Despite the territorial government saying the area is at an elevated risk, a spokesperson for the City of Yellowknife says flooding shouldn’t be a major risk in the Old Town Area.
Flooding is usually rare in Yellowknife and less severe than in other communities, Alison Harrower, communications advisor for the City of Yellowknife said in an email.
Harrower added the city was concerned about safety around the the Yvonne Quick Heritage Wharf in Old Town, also known as the Government Dock.
“People gathered at the dock and let their children play in the water. The Government Dock is a busy high traffic zone with limited room to maneuver, so this poses a safety concern,” she said. “This year, the City will put signs in place and share public safety announcements, reminding the public to take care and be aware of the hazards in the area.”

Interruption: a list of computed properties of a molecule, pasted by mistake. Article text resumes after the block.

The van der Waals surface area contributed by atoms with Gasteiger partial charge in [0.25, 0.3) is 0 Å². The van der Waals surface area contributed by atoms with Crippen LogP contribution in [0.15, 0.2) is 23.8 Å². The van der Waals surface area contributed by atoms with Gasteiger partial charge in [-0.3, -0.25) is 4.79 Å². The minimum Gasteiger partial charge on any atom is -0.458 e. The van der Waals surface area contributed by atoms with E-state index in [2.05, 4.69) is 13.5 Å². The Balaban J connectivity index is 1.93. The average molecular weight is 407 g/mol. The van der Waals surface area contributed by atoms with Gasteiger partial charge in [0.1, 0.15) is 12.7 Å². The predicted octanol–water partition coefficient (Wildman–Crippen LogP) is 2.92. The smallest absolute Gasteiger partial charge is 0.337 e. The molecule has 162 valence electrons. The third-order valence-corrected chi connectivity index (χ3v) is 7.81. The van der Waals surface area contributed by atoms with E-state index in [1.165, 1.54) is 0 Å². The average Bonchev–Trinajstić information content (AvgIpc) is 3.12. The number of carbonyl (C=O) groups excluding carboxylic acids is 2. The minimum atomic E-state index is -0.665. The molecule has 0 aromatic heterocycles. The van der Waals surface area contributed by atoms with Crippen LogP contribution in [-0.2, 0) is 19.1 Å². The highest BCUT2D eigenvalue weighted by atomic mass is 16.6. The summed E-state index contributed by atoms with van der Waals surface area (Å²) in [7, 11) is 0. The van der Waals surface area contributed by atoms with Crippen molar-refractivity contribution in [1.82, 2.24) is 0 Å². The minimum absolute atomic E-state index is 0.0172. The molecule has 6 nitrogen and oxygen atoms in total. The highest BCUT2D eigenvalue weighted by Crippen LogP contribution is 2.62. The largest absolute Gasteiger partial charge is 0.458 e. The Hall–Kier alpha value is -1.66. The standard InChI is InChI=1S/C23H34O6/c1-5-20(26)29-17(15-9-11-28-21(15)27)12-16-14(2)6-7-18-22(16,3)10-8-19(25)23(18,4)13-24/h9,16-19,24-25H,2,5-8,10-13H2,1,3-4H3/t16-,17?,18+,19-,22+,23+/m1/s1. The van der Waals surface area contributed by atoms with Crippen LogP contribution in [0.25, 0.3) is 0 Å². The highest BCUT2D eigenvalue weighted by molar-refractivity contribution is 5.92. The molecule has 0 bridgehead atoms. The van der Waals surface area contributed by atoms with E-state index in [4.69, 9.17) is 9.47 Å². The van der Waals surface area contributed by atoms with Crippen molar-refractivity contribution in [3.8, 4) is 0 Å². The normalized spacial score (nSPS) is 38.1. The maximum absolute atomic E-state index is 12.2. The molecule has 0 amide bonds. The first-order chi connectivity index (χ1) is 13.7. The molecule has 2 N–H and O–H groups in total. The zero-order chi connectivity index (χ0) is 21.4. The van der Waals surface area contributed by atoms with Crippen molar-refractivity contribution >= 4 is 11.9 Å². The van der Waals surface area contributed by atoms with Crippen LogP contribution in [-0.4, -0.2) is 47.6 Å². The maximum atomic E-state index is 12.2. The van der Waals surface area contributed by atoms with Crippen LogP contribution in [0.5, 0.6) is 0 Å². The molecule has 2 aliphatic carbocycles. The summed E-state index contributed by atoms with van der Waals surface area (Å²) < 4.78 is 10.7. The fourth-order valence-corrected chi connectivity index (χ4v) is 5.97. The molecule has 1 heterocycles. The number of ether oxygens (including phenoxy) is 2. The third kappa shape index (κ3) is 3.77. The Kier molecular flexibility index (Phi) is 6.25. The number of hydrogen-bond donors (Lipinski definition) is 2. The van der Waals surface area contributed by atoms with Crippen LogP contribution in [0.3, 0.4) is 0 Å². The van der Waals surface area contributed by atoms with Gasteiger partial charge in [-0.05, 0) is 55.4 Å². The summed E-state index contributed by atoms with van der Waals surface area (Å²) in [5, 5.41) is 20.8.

The territorial government recently highlighted Old Town in Yellowknife as one of six communities at an elevated risk of flooding, according to the GNWT’s Department of Environment and Natural Resources.
This comes after it was reported water levels on Great Slave Lake reached the highest level recorded since monitoring began in the 1930s this past summer.
A study released in February by the Intact Centre on Climate Adaptation at the University of Waterloo gave Yellowknife a “D” grade for its preparedness to deal with flooding.
Yellowknife was tied for the lowest score with Winnipeg, among the sixteen cities assessed by the study. The average score was C+.
Harrower added that residents should also be familiar with the city’s Emergency Management Plan.